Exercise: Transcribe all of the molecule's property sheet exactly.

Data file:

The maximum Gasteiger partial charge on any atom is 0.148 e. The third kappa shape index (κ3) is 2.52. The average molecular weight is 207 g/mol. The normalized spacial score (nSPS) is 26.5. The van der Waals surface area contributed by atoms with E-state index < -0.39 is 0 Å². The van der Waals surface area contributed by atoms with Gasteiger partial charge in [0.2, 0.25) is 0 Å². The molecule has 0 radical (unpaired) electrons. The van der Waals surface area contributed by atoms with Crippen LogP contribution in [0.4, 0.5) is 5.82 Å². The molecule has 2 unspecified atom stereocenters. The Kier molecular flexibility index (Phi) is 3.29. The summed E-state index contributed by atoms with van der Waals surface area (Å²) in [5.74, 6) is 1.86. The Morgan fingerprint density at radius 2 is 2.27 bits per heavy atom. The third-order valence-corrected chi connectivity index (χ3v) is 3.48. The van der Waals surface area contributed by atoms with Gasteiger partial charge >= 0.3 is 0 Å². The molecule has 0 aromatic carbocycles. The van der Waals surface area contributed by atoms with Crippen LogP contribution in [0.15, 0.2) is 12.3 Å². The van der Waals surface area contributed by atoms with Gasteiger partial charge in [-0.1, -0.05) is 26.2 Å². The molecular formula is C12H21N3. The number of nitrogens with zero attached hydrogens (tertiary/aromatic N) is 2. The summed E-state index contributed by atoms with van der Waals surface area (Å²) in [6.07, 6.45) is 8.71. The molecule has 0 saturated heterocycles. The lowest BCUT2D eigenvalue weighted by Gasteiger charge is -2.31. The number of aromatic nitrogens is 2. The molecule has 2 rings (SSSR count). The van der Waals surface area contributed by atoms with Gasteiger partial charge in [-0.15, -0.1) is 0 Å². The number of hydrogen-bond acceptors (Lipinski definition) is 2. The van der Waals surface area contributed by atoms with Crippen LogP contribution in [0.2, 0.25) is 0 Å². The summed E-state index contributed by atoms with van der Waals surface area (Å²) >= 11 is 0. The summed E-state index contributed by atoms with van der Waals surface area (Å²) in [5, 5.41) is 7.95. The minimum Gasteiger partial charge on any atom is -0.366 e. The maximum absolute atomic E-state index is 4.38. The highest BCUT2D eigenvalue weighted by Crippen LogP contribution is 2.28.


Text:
The maximum Gasteiger partial charge on any atom is 0.148 e. The third kappa shape index (κ3) is 2.52. The average molecular weight is 207 g/mol. The normalized spacial score (nSPS) is 26.5. The van der Waals surface area contributed by atoms with E-state index < -0.39 is 0 Å². The van der Waals surface area contributed by atoms with Gasteiger partial charge in [0.2, 0.25) is 0 Å². The molecule has 0 radical (unpaired) electrons. The van der Waals surface area contributed by atoms with Crippen LogP contribution in [0.4, 0.5) is 5.82 Å². The molecule has 2 unspecified atom stereocenters. The Kier molecular flexibility index (Phi) is 3.29. The summed E-state index contributed by atoms with van der Waals surface area (Å²) in [5.74, 6) is 1.86. The Morgan fingerprint density at radius 2 is 2.27 bits per heavy atom. The third-order valence-corrected chi connectivity index (χ3v) is 3.48. The van der Waals surface area contributed by atoms with Gasteiger partial charge >= 0.3 is 0 Å². The molecule has 0 aromatic carbocycles. The van der Waals surface area contributed by atoms with Crippen LogP contribution in [0.15, 0.2) is 12.3 Å². The van der Waals surface area contributed by atoms with Gasteiger partial charge in [-0.1, -0.05) is 26.2 Å². The molecular formula is C12H21N3. The number of nitrogens with zero attached hydrogens (tertiary/aromatic N) is 2. The summed E-state index contributed by atoms with van der Waals surface area (Å²) in [6.07, 6.45) is 8.71. The molecule has 0 saturated heterocycles. The lowest BCUT2D eigenvalue weighted by Gasteiger charge is -2.31. The number of aromatic nitrogens is 2. The molecule has 2 rings (SSSR count). The van der Waals surface area contributed by atoms with Gasteiger partial charge in [-0.15, -0.1) is 0 Å². The number of hydrogen-bond acceptors (Lipinski definition) is 2. The van der Waals surface area contributed by atoms with Crippen LogP contribution in [0.2, 0.25) is 0 Å². The summed E-state index contributed by atoms with van der Waals surface area (Å²) >= 11 is 0. The summed E-state index contributed by atoms with van der Waals surface area (Å²) in [5, 5.41) is 7.95. The minimum Gasteiger partial charge on any atom is -0.366 e. The maximum absolute atomic E-state index is 4.38. The highest BCUT2D eigenvalue weighted by Crippen LogP contribution is 2.28.